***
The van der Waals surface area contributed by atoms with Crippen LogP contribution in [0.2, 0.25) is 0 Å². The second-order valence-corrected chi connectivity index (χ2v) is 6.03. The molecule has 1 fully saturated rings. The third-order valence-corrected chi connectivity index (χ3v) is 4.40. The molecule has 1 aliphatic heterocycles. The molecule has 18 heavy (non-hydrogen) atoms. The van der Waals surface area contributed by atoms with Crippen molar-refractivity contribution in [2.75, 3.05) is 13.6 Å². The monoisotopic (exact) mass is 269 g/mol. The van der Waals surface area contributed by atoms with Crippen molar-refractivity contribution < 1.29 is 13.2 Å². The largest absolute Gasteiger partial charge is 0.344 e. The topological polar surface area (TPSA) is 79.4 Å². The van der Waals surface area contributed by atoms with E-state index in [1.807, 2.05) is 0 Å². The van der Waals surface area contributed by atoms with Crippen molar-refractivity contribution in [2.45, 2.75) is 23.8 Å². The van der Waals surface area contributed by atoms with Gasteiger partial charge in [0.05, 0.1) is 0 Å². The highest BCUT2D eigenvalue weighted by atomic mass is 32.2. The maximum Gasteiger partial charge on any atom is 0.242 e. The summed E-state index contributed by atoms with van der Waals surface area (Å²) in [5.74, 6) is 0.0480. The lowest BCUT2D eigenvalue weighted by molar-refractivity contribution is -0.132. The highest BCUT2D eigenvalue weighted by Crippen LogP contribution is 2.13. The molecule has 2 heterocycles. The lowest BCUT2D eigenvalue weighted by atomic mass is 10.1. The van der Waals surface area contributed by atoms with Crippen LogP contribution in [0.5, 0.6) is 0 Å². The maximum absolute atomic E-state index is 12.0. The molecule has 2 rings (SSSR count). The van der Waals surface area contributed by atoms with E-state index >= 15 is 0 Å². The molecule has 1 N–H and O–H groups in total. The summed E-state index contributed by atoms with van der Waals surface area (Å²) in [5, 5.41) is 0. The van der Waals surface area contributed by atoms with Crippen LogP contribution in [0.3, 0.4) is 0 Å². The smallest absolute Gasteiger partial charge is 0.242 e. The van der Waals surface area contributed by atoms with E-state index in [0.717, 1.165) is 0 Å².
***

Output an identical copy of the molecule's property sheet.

The van der Waals surface area contributed by atoms with Crippen LogP contribution in [0.2, 0.25) is 0 Å². The second-order valence-corrected chi connectivity index (χ2v) is 6.03. The molecule has 1 fully saturated rings. The third-order valence-corrected chi connectivity index (χ3v) is 4.40. The molecule has 1 aliphatic heterocycles. The molecule has 18 heavy (non-hydrogen) atoms. The van der Waals surface area contributed by atoms with Crippen molar-refractivity contribution in [2.75, 3.05) is 13.6 Å². The monoisotopic (exact) mass is 269 g/mol. The van der Waals surface area contributed by atoms with Crippen molar-refractivity contribution < 1.29 is 13.2 Å². The largest absolute Gasteiger partial charge is 0.344 e. The topological polar surface area (TPSA) is 79.4 Å². The van der Waals surface area contributed by atoms with E-state index in [1.807, 2.05) is 0 Å². The van der Waals surface area contributed by atoms with Crippen molar-refractivity contribution in [2.45, 2.75) is 23.8 Å². The van der Waals surface area contributed by atoms with Gasteiger partial charge in [0.05, 0.1) is 0 Å². The highest BCUT2D eigenvalue weighted by atomic mass is 32.2. The maximum Gasteiger partial charge on any atom is 0.242 e. The summed E-state index contributed by atoms with van der Waals surface area (Å²) in [5.74, 6) is 0.0480. The lowest BCUT2D eigenvalue weighted by molar-refractivity contribution is -0.132. The highest BCUT2D eigenvalue weighted by Crippen LogP contribution is 2.13. The molecule has 2 heterocycles. The lowest BCUT2D eigenvalue weighted by atomic mass is 10.1. The van der Waals surface area contributed by atoms with Crippen LogP contribution in [0.5, 0.6) is 0 Å². The maximum absolute atomic E-state index is 12.0. The molecule has 2 rings (SSSR count). The van der Waals surface area contributed by atoms with E-state index >= 15 is 0 Å². The molecule has 1 N–H and O–H groups in total. The summed E-state index contributed by atoms with van der Waals surface area (Å²) in [5, 5.41) is 0. The van der Waals surface area contributed by atoms with Crippen LogP contribution in [0.3, 0.4) is 0 Å². The smallest absolute Gasteiger partial charge is 0.242 e. The van der Waals surface area contributed by atoms with E-state index in [0.717, 1.165) is 0 Å².